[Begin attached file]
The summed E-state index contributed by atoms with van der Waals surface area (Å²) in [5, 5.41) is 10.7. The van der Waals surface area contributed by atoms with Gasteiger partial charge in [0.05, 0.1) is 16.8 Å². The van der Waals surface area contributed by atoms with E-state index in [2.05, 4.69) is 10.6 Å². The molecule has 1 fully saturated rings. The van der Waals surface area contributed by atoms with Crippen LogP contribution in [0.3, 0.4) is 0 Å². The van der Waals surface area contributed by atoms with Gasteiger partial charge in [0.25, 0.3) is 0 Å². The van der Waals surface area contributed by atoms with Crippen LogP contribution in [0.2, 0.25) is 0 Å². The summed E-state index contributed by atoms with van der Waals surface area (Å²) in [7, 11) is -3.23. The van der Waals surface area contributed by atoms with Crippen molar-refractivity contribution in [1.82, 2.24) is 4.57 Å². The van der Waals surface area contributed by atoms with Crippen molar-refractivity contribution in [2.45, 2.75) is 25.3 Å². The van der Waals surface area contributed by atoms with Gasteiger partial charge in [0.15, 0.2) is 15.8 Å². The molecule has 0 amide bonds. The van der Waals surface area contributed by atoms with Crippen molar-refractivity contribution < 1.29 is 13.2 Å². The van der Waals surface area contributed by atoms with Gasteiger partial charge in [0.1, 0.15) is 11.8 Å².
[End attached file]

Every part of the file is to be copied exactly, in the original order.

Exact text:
The summed E-state index contributed by atoms with van der Waals surface area (Å²) in [5, 5.41) is 10.7. The van der Waals surface area contributed by atoms with Gasteiger partial charge in [0.05, 0.1) is 16.8 Å². The van der Waals surface area contributed by atoms with E-state index in [2.05, 4.69) is 10.6 Å². The molecule has 1 fully saturated rings. The van der Waals surface area contributed by atoms with Crippen LogP contribution in [0.3, 0.4) is 0 Å². The van der Waals surface area contributed by atoms with Gasteiger partial charge in [0.25, 0.3) is 0 Å². The van der Waals surface area contributed by atoms with Crippen LogP contribution in [0.2, 0.25) is 0 Å². The summed E-state index contributed by atoms with van der Waals surface area (Å²) in [7, 11) is -3.23. The van der Waals surface area contributed by atoms with Crippen molar-refractivity contribution in [1.82, 2.24) is 4.57 Å². The van der Waals surface area contributed by atoms with Crippen molar-refractivity contribution in [2.45, 2.75) is 25.3 Å². The van der Waals surface area contributed by atoms with Gasteiger partial charge in [0.15, 0.2) is 15.8 Å². The molecule has 0 amide bonds. The van der Waals surface area contributed by atoms with Crippen molar-refractivity contribution < 1.29 is 13.2 Å². The van der Waals surface area contributed by atoms with Gasteiger partial charge in [0.1, 0.15) is 11.8 Å².